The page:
Home-Cooking vs Fast Food

Back in January I did an analysis on meal planning just for curiosity sake. I used data obtained from the Roche Bros grocery store website and McDonald’s. Even though Roche Bros can be more expensive than a store like Market Basket, I used Roche Bros because I could use their online shopping tool to obtain cost information for comparison purposes. Therefore, results would differ if you got your prices from another store.

Organic vs Standard Home-Cooked Meal

I compared the cost of ingredients for a well-rounded roasted chicken dinner and a subsequent chicken soup using left overs from that meal. I collected and calculated the cost of the grocery bill for both the regular ingredients and the same meal using organic ingredients.   In my search for cost, I did not include condiments, spices, or oils…things that are assumed to be on hand and do not need to be purchased for every meal. I also assume the family can drink water. Mine does and this analysis is based on a typical meal in my house.

chicken-6885

Ingredients: whole chicken, carrots, potatoes, onion, celery, stewed tomatoes, frozen spinach, fresh baked bread.

I found that the standard roast chicken meal cost 37% less than the organic meal. $40.41 versus $25.37. So this can be a lot when you are buying a weeks worth of meals. The soup made from leftovers cost $20.20 versus $12.68 (extra ingredients were needed to prepare)

It doesn’t take a rocket science to know that the organic meal will cost more in the United States. Why did I do this? I wanted to see in numbers the financial implications of a family going organic who may already have a strict budget. There are ways to save on organics and prices are coming down on these products but it is still a huge hit to the wallet for many families.

For some families, this extra cost is not excessive. People spend $5.00 on a cup of coffee every morning without batting an eye. That would cover the cost of switching to organic for a couple of meals.

McDonalds vs Home-Cooked Meal chicken-6894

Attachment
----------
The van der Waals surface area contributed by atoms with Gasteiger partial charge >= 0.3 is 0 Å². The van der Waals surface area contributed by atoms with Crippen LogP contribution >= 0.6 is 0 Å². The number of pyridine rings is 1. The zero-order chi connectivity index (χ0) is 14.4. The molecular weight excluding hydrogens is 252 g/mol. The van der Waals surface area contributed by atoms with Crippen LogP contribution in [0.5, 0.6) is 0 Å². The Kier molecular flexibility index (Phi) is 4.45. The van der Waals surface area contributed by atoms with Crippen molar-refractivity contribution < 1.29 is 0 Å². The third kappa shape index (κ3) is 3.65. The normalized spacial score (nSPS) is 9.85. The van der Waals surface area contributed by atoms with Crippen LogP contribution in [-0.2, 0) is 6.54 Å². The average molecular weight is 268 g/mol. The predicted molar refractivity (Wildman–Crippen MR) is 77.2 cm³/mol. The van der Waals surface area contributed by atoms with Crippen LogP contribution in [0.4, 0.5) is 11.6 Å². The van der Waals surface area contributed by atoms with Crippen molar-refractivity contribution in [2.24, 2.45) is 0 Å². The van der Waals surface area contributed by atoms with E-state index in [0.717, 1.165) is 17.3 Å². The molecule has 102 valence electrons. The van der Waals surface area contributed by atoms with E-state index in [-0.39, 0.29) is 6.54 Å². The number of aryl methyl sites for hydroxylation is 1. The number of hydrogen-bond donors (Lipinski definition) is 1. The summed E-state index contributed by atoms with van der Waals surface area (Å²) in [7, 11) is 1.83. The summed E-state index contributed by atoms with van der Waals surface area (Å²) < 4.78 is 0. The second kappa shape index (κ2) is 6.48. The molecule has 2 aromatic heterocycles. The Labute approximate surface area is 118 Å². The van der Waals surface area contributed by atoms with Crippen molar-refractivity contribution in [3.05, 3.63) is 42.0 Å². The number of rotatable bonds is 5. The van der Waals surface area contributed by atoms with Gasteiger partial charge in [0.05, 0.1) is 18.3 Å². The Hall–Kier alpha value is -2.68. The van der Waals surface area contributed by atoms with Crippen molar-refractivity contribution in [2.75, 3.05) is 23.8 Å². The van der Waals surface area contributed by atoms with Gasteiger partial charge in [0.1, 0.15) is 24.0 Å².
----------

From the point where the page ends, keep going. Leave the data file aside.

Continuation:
The next thing I wanted to know was how does this home-cooked meal compare to the cheapest of the cheap meals…McDonalds. I calculated the cost of a family of 4 buying what my family would buy if we went to McDonalds. I did include extra value meals because they include fries and drinks and are more economical, but I did not do an entire meal on $1.00 hamburgers.

The McDonald’s meal included the following:  Quarter Pounder w/Cheese Meal, Premium McWrap Meal, Chicken McNugget Meal, and Mighty Kids Meal.

The cost for this family to eat at McDonald’s was $26.06, slightly MORE than a regular home-cooked meal.  Hmmmm?

Nutritional Analysis

Now here is the other scary part…the nutritional analysis. I compared a serving of the chicken dinner to two of the McDonald’s meals. Note that the Chicken meal does not include soda which can be 39-108 grams of sugar depending on the size.

 

Meal Planning.xlsx

Click here to go to SugarStacks website to learn more about sugar content in sodas. 

As you can see the home-cooked meal is significantly less in fat, calories and sugar. But you knew that already, right?

Conclusions:

1. Eating McDonald’s (or fast food in general) doesn’t save you as much as you think or if anything at all.

2. Eating at home is cheaper and healthier…duh!

3. For many people, organic is not an outrageous option

4. As a society, we need to find ways to bring down the cost of organic products or find ways make it available to all members of our community. (see Plant A Row For the Hungry) more to come on this topic too

4. Home-cooked meals provide the opportunity for healthy secondary meals and left-overs.

Links for Additional Data 

Meal Planning Data

Plant A Row Brochure

 

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